Every hospital in England will have a whistleblowers’ “guardian” to protect and advise staff who speak out about wrongdoing and patient safety fears in the NHS.
Newly appointed “Freedom to Speak Up Guardians” will be taken on at all NHS trusts, reporting direct to hospital chief executives. A national officer responsible for investigating cases where NHS whistleblowers are ignored or victimised will also be appointed at hospital inspectorate the Care Quality Commission (CQC).
The new measures, recommended in a report by Sir Robert Francis QC, the lawyer who led the inquiry into the care scandal at Mid Staffordshire NHS Foundation Trust, will be fast-tracked into law, the Health Secretary Jeremy Hunt said today.
In his report, Sir Robert said he had encountered “truly shocking” cases of NHS whistleblowers being bullied, intimidated or simply ignored by their employers after raising concerns.
In a staff survey to accompany the report, 30 per cent of hospital employees who had raised concerns said they felt “unsafe” afterwards, and among the two thirds of staff who had not raised a concern, 15 per cent said fear of victimisation had held them back.
Sir Robert warned that in some cases “failure to speak up can cost lives”.
He added that the NHS was “blessed with staff who want to do their best for patients” but that too often a “culture of blame” was standing in the way of people raising concerns, or preventing concerns from being properly investigated.
“We heard all too frequently of jobs being lost, but also of serious psychological damage, even to the extent of suicidal depression,” he said.
His review, published today, sets out 20 “principles and actions” to promote openness and patient safety in the NHS. As well as culture change, the report recommends a review of employment and equality laws to ensure NHS staff are not subject to discrimination on the grounds that they have been a whistleblower.
The increasing strain on NHS resources
Responding to the publication of the report, Mr Hunt pledged to “call time” on bullying and intimidation in the NHS.
“The only way we will build an NHS with the highest standards is if doctors and nurses who have given their lives to patient care always feel listened to if they speak out o patient care,” he said.
All of Sir Robert’s measures have been accepted in principle and new safeguards could be drafted into law in time for the election, Mr Hunt said. Labour’s Shadow Health Secretary Andy Burnham pledged his party’s support for the measures.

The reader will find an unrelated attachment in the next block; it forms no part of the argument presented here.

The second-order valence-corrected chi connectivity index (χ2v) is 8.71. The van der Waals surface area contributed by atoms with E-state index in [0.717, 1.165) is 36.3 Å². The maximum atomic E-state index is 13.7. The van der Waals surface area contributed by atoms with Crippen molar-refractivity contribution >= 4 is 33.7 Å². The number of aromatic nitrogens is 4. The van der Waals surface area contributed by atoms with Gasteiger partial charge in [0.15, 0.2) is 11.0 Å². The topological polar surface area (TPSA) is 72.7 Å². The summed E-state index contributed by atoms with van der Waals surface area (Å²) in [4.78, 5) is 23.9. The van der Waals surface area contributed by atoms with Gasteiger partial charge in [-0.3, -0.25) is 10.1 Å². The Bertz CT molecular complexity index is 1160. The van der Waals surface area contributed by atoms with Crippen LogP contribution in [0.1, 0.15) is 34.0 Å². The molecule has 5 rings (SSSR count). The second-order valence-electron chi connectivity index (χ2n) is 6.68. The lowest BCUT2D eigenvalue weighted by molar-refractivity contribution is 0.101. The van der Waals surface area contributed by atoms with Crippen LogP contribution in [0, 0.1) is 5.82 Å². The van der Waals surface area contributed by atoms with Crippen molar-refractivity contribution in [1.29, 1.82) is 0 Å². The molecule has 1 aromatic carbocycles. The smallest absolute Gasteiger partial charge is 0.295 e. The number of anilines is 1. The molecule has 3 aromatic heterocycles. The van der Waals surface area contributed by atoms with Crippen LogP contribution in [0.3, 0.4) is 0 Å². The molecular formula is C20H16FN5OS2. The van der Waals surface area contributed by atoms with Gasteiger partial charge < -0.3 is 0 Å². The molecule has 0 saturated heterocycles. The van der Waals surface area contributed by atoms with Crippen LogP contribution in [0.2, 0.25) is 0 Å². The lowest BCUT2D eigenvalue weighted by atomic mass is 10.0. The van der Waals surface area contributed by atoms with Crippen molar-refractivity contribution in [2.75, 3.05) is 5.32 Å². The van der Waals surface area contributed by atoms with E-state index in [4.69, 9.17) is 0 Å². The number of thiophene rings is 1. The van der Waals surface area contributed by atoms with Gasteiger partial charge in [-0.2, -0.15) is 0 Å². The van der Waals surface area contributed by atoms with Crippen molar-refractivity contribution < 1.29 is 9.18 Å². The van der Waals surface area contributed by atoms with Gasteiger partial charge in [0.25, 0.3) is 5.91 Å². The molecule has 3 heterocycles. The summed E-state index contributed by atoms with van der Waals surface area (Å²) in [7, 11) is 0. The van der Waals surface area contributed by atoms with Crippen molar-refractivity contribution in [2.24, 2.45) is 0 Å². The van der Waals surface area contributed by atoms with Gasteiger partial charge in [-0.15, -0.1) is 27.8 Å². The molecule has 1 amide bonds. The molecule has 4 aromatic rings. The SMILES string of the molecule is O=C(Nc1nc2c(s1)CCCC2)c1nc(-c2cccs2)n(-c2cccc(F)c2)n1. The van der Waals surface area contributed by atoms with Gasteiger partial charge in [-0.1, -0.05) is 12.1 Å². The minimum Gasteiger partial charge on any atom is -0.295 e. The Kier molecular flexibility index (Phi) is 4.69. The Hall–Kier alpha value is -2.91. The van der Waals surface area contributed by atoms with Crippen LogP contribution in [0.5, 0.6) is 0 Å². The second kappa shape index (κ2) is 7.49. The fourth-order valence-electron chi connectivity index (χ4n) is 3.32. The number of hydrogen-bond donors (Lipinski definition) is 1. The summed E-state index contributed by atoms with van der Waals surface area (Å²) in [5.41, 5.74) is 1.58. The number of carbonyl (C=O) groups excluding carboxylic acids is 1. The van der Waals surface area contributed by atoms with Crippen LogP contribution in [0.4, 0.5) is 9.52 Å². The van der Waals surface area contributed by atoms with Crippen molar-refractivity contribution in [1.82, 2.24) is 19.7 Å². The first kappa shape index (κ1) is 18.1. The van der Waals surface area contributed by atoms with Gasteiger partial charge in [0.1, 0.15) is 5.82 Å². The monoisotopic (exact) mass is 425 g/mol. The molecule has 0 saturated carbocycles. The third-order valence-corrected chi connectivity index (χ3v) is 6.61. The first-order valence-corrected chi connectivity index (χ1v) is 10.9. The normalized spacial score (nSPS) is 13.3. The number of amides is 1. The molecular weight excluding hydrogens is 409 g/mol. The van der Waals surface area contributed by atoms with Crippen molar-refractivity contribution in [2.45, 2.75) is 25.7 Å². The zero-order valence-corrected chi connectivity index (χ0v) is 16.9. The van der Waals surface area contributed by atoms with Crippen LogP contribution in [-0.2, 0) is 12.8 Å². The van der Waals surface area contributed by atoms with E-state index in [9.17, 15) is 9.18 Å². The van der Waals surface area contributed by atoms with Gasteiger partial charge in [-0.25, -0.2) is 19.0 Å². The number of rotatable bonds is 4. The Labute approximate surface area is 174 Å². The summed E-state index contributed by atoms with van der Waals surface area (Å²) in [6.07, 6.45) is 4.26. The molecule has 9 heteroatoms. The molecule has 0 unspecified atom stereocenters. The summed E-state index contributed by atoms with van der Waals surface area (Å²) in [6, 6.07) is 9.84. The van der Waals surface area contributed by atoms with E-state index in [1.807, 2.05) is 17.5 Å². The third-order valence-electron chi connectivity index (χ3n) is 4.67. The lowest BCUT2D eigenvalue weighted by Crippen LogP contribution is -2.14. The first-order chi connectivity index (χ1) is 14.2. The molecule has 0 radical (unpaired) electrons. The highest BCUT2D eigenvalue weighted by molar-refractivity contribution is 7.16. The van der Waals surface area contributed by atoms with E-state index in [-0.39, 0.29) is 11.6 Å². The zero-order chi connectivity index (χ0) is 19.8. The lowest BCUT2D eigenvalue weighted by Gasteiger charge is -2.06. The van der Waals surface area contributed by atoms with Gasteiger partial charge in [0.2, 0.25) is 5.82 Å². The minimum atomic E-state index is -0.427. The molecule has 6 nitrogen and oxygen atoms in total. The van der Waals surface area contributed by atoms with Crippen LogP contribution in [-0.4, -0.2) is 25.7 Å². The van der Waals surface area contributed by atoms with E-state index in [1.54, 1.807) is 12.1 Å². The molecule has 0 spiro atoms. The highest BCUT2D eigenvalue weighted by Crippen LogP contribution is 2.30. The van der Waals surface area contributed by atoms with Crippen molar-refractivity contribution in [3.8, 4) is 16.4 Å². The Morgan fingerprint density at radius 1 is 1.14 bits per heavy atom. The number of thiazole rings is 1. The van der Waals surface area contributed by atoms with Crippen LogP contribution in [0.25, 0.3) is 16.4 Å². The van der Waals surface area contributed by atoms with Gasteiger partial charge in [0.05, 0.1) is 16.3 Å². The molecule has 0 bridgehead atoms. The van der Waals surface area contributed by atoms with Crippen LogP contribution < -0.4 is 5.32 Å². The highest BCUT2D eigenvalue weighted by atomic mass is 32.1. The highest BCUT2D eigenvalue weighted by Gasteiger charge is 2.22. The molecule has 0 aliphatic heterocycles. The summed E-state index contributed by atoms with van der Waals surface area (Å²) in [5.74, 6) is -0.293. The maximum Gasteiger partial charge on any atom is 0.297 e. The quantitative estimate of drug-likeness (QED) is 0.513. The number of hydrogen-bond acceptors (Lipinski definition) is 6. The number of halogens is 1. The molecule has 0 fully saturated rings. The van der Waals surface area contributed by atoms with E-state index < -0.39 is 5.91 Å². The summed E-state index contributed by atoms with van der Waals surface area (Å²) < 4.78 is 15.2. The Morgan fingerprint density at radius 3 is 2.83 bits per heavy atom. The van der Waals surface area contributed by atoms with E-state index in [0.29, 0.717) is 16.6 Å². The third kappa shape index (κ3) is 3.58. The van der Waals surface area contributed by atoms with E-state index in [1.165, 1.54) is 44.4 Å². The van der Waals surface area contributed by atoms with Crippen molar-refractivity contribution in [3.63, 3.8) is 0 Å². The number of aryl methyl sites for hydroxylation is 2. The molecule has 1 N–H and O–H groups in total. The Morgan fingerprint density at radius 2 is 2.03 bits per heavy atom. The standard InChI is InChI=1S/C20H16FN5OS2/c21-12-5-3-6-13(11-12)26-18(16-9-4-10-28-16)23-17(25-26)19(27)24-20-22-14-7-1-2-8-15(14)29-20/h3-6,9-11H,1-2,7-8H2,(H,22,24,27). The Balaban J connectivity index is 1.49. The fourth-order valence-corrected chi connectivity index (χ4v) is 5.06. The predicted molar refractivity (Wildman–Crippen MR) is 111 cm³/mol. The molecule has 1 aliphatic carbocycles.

Raising concerns should become “part of every member of staff’s normal working life”, Sir Robert’s report said.
It highlighted particular concerns around the treatment of young hospital staff, including students and trainees, which he said was “alarming”.
“These were mainly young people at the start of their careers who genuinely believed that they should raise issues for the benefit of patients,” he said. “Of none of them could it be said that they had axes to grind. Yet we heard far too many stories from them of being bullied, and of their assessments suddenly becoming negative.”
The review, which was announced by Mr Hunt in June 2014, heard from thousands of NHS staff. It received 612 written contributions from health workers who wanted to share experiences, and 19,764 NHS staff responded to the survey. Forty-three NHS organisations also submitted evidence.
Simon Stevens, chief executive of NHS England said that while the NHS was now “the safest it has ever been”, it was missing a “huge opportunity” to improve patient care by not listening to whistleblowers.
“These important proposals – particularly for a new national office of the whistleblower - will provide clear new safeguards and signal a decisive change in culture in every part of the health service,” he said.
Chris Hopson, chief executive of NHS Providers, said that while the recommendations were welcome, 96 per cent of staff in the most NHS staff survey reported an error or safety incident the last time they saw one, and 85 per cent said their employer supported them in reporting incidents.
“Whilst there is always room for improvement we need to recognise that the NHS is one of the safest healthcare systems in the world, its patients are very happy with the quality of care they receive and NHS staff are strongly focused on spotting and reporting poor care should it occur,” he said.Reuse content